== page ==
In detail, OPN expression has been linked to tumourigenesis and metastasis in a wide range of cancers, including melanoma (43–48). Previous studies have suggested a role for increased OPN tissue expression in the malignant transformation of melanocytes, and as an important determinant of melanoma progression (49,50). The aggressiveness of malignant melanoma has been associated with a high OPN expression and its overexpression correlates with advanced tumour stages (50,51). OPN enhances the migration and invasion of malignant tumour cells possibly through both the inhibition of apoptosis and by regulating the activities of MMP-2 and MMP-9, which degrade the ECM (36,38,39).
Previous experimental data have suggested that in melanoma cell lines, OPN upregulates MMP-9 activity, modulating multiple signalling pathways via focal adhesion kinase (FAK), ERK and nuclear factor-κB (NF-κB) (52–56) that regulate cytoskeletal organization, cell motility, cell growth, and ultimately control cell migration, ECM invasion and tumour growth (36).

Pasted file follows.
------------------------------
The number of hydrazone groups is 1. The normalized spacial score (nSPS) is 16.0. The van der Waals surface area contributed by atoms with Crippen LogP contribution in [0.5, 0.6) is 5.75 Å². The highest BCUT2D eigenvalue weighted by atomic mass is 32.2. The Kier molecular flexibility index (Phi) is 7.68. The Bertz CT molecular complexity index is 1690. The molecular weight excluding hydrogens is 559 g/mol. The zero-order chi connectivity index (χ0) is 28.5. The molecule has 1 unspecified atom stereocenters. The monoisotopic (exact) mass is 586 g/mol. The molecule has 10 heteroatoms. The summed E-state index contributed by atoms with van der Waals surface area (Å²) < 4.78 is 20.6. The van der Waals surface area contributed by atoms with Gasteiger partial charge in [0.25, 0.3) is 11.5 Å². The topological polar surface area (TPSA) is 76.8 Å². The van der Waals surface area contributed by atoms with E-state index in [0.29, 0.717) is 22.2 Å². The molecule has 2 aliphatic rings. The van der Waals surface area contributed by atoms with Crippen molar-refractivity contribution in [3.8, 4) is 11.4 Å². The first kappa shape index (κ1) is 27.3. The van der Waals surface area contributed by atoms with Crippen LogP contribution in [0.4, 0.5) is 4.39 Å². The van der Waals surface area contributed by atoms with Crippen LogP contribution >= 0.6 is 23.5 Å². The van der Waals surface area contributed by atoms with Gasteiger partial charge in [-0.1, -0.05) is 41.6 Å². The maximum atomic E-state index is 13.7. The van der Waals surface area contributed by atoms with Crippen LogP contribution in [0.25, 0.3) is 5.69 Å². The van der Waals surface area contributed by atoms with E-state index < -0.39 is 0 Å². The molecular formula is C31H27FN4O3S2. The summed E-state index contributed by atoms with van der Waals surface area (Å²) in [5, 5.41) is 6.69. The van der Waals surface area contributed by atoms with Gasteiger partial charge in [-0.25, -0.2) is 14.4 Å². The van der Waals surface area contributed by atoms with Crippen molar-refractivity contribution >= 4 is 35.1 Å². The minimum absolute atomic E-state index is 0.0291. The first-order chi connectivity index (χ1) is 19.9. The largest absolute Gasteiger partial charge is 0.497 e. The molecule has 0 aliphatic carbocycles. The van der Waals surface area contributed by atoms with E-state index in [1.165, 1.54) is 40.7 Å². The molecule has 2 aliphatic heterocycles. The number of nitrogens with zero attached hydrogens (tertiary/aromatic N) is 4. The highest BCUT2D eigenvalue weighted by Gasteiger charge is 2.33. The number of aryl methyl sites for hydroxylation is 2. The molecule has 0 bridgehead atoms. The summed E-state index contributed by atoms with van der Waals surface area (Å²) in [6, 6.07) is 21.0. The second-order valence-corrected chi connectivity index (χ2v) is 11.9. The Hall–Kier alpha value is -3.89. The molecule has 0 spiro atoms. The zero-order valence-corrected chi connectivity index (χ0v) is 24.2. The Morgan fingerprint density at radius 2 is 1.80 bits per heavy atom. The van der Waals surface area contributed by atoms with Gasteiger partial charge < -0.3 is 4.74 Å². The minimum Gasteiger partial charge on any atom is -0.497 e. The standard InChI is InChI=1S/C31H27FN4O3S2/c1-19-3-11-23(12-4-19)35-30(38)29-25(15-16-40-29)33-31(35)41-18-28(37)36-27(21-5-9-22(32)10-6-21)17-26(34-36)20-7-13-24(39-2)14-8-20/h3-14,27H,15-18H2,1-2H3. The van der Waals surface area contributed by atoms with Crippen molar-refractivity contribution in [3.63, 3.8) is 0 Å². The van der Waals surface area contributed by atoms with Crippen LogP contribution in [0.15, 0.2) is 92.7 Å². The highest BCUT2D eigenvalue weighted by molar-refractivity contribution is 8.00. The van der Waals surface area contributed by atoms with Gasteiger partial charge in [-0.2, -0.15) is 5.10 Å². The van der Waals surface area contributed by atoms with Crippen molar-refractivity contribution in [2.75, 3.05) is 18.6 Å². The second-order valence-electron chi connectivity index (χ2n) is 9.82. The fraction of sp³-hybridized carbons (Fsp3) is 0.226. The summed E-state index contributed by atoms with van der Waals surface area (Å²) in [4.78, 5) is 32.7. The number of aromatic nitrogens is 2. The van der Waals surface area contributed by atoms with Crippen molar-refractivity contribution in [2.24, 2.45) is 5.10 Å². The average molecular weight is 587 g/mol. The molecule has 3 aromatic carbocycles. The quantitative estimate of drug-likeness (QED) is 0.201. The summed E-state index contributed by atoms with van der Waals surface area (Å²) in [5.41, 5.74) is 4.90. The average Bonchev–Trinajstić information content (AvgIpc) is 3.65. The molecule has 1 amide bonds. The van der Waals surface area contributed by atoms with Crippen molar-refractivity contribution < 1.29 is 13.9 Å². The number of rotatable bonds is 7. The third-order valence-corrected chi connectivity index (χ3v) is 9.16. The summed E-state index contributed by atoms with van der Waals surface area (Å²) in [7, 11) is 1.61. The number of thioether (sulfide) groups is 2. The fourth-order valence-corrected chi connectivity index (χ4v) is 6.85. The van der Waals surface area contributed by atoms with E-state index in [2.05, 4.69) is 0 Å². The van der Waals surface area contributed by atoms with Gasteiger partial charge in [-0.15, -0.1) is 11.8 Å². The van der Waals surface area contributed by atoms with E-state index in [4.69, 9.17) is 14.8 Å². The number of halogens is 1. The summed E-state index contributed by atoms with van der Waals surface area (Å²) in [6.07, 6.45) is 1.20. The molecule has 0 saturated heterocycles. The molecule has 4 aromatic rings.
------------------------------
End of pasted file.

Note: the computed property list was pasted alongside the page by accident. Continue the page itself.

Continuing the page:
In this context, it has been indicated that NF-κB may be a key player in OPN and MMP-9 activation. However, whether NF-κB plays a role in the development and progression melanoma of in association with the OPN/MMP-9 axis according to the BRAFV600E mutation status has not been investigated in detail to date. Thus, in the present study, OPN/MMP-9 pathway activation was examined in patients with melanoma, particularly those harbouring BRAFV600E mutations. Furthermore, OPN/MMP-9 inhibition was observed in peripheral blood mononuclear cells (PBMCs) isolated from patients with melanoma following treatment with NF-κB inhibitor.